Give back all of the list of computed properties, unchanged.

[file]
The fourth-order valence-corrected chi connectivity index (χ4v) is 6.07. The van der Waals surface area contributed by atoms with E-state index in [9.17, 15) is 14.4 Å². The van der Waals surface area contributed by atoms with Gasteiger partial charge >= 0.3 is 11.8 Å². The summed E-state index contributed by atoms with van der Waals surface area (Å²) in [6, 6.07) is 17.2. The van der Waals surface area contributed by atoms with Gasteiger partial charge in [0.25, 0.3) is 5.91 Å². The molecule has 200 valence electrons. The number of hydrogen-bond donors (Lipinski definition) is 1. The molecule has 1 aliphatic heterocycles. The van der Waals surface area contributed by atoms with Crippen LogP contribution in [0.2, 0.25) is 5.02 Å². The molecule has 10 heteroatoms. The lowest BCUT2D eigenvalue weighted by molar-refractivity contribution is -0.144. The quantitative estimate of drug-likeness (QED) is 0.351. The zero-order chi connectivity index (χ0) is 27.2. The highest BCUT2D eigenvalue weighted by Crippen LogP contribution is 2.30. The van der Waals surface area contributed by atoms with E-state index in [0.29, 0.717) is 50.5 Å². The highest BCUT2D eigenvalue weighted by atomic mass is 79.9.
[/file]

The fourth-order valence-corrected chi connectivity index (χ4v) is 6.07. The van der Waals surface area contributed by atoms with E-state index in [9.17, 15) is 14.4 Å². The van der Waals surface area contributed by atoms with Gasteiger partial charge >= 0.3 is 11.8 Å². The summed E-state index contributed by atoms with van der Waals surface area (Å²) in [6, 6.07) is 17.2. The van der Waals surface area contributed by atoms with Gasteiger partial charge in [0.25, 0.3) is 5.91 Å². The molecule has 200 valence electrons. The number of hydrogen-bond donors (Lipinski definition) is 1. The molecule has 1 aliphatic heterocycles. The van der Waals surface area contributed by atoms with Crippen LogP contribution in [0.2, 0.25) is 5.02 Å². The molecule has 10 heteroatoms. The lowest BCUT2D eigenvalue weighted by molar-refractivity contribution is -0.144. The quantitative estimate of drug-likeness (QED) is 0.351. The zero-order chi connectivity index (χ0) is 27.2. The highest BCUT2D eigenvalue weighted by Crippen LogP contribution is 2.30. The van der Waals surface area contributed by atoms with E-state index in [0.29, 0.717) is 50.5 Å². The highest BCUT2D eigenvalue weighted by atomic mass is 79.9.